“I place economy among the first and most important virtues, and public debt as the greatest of dangers to be feared. To preserve our independence, we must not let our rulers load us with perpetual debt.” —Thomas Jefferson
The radical Republicans who now rule Kansas often hail Jefferson as an icon of their small government dogma but have not heeded his warning.
In their struggle to clean up the financial mess they created a year ago, Gov. Sam Brownback and his political allies focused on taxes and spending and gave little attention to the impact of their actions on state borrowing. Their inattention could damage the state’s credit ratings for the long term.
Kansans may not be aware that over the past 25 years, state gov-ernment has aggressively issued debt to address its obligations. As of last July , the state had $3.2 billion in tax-supported debt on its balance sheets, an amount that is more than twice that of our surrounding states, both in terms of per capita debt and debt as a percentage of state personal income.
Brownback has continued along this path. He has signed off on $660 million in new tax-supported debt and plans to issue another $360 million this year and next. In addition, he has supported $580 million in new borrowing financed by other state revenues.
Kansas has historically man-aged its debt professionally and maintained rock-solid credit ratings. However, Brownback’s perilous tax experiment has placed state finance on an unsustainable course, with state government now projected to spend more than it takes in this year and each of the next four years until it goes underwater in a sea of red ink. And shaky finances will assuredly weaken the state’s borrowing capacity —eroding credit ratings and raising the cost of borrowing.
Moody’s, one of the nation’s most reputable credit rating agencies, issued state law-makers a shot across the bow last week with an unprecedented three-step downgrade of $200 million in economic develop-ment bonds secured by state income taxes. The value of those Kansas securities plum-meted immediately, and any investor holding these bonds will face huge losses in trying to sell them.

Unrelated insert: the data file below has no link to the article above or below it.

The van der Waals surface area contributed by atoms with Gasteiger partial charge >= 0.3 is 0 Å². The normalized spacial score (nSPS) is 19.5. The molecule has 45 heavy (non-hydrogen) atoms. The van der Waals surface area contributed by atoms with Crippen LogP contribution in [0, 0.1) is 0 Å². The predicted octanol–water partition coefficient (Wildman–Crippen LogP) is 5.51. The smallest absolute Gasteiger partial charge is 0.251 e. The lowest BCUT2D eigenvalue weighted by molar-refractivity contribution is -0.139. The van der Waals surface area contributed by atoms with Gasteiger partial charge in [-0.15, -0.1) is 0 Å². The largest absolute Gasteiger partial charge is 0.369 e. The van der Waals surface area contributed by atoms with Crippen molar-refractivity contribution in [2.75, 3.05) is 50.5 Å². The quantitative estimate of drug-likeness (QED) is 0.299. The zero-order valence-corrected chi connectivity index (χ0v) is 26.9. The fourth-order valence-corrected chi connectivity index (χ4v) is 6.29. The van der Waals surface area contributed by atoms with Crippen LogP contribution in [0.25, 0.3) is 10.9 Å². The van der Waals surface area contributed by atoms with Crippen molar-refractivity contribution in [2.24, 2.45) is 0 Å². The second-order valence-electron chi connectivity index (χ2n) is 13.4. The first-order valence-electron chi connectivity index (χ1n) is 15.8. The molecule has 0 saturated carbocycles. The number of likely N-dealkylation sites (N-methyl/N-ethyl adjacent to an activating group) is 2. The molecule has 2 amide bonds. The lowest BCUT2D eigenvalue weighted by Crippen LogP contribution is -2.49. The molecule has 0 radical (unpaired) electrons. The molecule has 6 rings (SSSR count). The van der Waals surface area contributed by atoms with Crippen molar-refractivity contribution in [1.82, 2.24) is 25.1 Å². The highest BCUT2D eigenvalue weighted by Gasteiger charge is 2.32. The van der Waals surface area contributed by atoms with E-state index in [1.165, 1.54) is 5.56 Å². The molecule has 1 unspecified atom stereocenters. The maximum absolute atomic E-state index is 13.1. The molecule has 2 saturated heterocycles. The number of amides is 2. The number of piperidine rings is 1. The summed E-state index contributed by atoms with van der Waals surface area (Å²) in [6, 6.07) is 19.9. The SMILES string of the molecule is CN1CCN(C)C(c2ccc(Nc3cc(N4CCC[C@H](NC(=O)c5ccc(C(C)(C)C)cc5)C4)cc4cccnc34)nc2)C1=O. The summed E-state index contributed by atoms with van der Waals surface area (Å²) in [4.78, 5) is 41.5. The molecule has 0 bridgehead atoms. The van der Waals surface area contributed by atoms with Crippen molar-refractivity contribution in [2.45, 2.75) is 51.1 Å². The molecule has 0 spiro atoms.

Another canary-in-the-mine alert came a few weeks earlier when Moody’s gave investors a “negative outlook” on $14 million in state bonds issued in 2010 to finance student union improvements at Emporia State University.
Moody’s cited “flat state funding” as one of the factors in its warning, likely unaware that just days earlier state lawmakers had cut the university’s tax support by $1.5 million, or nearly 5 percent in the current year.
The budget cuts required to finance Brownback’s income tax cuts will increasingly draw the scrutiny of credit rating agencies and inevitably diminish the state’s credit. Investors will become more wary of Kansas state debt, and borrowing costs will edge upward.
State lawmakers have also embarked on a slippery slope by applying bond proceeds from long-term debt to pay for current obligations. This egregious practice was begun in 2009 to deal with the economic down-turn but has been continued by Brownback for his pur-poses.
For example, last December, the state issued $200 million in highway bonds, and one month later Brownback applied those and prior bond proceeds to pay for an array of opera-tional expenses in his two-year budget, including $248 million for school finance and $10 million for mental health. Republican legislators gave their approval.
In essence, the state highway fund has become a finance play pen for lawmakers. They could apply excess highways funds to improve roads or pay off existing debt. Instead, Kansans will be paying sales taxes, gas taxes and vehicle registration fees into the highway fund for the next 20 years in order to pay for income tax cuts in the current fiscal year and next. Even with this per-version of state finance, Brown-back’s risky tax experiment continues on an unsustainable course.
Jefferson would be appalled.
Flentje is a professor at Wichita State University.